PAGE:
Ed Miliband lost the election because he ditched New Labour, says Tony Blair
|Blair and Mandellson|
The television and media, are full of speculation about who should be the next leader of the Labour Party. Blair and Mandellson have offered their "advice and guidance" and numerous Labour MP's have jumped in with their "Ed Miliband took us too far to the left" or "We lost our appeal to the middle ground" or some other combination of the same theme. Joining these MP's and the Blair Mandellson combination, are the usual suspects from the BBC and Sky television news who's questions to pundits, journalists or the casual passer by, are even more loaded than the planted questions in the House of Commons every week during Questions to the Prime Minister. The icing on this particular cake of course is the almost hysterical barrage of the press front page all carrying to some degree the demand that the Labour Party should somehow return to the good old days of Blair in order to win elections.
It seems that with one or perhaps two exceptions, the candidates for this leadership task are from the old guard Blairite right of the party who all take the view that the traditional party of working people, the Party created by the Trade Union movement to protect the interests of working people and their families and to protect those in society who are unable to protect themselves, the party which created the NHS and the welfare state, should now abandon principle and idealism to pander for electoral support amongst businesses, finance institutions and the affluent classes of the so called "middle ground". If this is in fact the way of politics, there is no point in voting for any party except the Conservatives, as they are far better at performing this appeal to the middle ground than the Labour party could or should ever be.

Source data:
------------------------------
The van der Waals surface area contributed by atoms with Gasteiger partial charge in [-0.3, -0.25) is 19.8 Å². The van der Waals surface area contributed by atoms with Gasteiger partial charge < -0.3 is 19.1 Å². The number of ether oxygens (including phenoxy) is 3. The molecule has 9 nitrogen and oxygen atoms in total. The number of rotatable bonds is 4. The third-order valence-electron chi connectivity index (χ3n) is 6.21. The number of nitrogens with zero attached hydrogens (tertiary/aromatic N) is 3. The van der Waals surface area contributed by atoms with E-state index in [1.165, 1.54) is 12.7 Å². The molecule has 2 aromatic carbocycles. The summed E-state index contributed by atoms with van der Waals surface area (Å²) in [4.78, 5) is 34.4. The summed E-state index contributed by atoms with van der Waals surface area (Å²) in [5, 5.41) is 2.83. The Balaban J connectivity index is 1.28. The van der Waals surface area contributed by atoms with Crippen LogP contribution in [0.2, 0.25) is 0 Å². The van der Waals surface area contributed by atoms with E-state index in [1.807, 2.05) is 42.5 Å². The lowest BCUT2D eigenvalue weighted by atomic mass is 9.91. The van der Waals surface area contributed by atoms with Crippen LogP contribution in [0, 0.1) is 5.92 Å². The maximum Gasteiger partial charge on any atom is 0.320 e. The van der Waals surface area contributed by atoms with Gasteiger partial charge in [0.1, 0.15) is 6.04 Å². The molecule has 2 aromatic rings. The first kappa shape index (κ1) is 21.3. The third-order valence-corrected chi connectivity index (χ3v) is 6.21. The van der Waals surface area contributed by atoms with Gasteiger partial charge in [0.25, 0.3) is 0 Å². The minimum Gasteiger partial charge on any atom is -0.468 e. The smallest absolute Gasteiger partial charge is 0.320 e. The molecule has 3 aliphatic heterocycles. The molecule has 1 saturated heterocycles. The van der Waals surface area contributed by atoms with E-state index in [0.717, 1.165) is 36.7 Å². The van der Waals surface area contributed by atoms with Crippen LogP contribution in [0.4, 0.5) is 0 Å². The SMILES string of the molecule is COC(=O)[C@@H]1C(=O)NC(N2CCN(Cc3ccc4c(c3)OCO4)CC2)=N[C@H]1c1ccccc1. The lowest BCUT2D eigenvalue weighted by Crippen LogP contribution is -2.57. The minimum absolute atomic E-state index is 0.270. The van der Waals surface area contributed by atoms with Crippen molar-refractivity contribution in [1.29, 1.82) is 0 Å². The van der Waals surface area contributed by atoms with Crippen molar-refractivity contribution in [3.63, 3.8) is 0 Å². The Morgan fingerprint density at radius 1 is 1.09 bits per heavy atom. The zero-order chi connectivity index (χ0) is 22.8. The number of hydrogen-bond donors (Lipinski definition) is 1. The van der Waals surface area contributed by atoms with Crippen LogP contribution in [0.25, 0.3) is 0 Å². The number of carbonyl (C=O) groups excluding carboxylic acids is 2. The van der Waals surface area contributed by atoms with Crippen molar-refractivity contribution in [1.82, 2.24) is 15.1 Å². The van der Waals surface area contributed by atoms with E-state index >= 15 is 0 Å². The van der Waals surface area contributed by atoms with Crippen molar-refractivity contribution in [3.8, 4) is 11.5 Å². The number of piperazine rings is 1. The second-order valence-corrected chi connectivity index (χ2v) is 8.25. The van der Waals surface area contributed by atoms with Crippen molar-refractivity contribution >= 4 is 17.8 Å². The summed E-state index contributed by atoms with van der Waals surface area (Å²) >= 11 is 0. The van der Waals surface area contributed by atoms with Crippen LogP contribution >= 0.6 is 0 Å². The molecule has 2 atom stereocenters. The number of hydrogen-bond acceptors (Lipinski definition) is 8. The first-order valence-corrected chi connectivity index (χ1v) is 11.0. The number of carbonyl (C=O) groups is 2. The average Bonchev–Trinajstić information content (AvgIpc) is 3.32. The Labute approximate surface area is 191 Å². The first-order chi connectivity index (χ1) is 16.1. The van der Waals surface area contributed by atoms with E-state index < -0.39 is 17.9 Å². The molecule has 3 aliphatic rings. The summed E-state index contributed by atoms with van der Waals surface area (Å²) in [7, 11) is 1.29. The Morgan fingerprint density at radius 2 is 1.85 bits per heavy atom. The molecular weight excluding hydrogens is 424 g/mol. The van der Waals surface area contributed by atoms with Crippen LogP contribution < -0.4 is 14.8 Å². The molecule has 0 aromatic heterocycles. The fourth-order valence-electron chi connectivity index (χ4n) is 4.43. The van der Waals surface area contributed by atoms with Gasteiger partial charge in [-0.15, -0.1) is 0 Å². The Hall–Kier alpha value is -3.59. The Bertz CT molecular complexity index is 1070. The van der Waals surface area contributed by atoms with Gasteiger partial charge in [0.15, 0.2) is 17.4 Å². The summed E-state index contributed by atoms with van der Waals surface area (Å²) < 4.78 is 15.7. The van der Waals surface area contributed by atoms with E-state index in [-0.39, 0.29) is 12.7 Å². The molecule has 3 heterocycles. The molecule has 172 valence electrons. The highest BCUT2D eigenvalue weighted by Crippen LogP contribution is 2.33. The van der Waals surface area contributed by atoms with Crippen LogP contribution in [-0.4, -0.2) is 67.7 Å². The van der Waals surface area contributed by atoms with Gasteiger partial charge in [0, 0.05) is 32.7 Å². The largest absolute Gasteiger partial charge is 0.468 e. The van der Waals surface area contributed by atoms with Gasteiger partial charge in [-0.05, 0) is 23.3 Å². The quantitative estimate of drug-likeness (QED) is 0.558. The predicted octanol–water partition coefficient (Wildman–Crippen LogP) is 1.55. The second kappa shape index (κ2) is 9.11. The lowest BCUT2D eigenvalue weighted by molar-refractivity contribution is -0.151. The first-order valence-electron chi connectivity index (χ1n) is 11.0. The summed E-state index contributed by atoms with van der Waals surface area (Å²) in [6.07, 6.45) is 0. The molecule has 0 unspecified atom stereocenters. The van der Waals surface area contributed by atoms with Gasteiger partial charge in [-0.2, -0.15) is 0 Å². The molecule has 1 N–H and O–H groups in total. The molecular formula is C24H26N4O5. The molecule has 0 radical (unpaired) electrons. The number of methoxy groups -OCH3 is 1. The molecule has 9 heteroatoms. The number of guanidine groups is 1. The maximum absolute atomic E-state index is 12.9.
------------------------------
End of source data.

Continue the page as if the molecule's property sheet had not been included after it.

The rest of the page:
Chuka Umunna (heaven forbid that he should ever get the job), Liz Kendall, Yvette Cooper, John McDonnell, Diane Abbott and Alan Johnson have been suggested as candidates, but now that Dan Jarvis has excluded himself for consideration, only Andy Burnham remains as a credible candidate with Trade Union support from what may be considered as the Left of the party.
However, even Burnham has a cloud over him, having been health secretary at the time of the Mid Staffs scandal and his association with some of the more anti working people legislation passed during the time of the ConDem coalition and supported by the Shadow cabinet and the larger part of the Labour parliamentary party.
None of the potential leaders, nor the party generally have declared open opposition to austerity, as the SNP did in Scotland which, whether you like them or not, struck a cord with voters north of the border and inevitably resulted in more support at the polls. None of the candidates have declared a prospect of rolling back the divisive and punitive legislation of the past five years and more. Being in politics is not only about winning elections. It is about offering people a real alternative to "more of the same". The Labour party must take this on board when selecting their next leader. Alternatively, perhaps the time has now arrived for the Trade Union movement generally, to dump the current Labour Party and produce its own programme for this country and its own list of prospective candidates.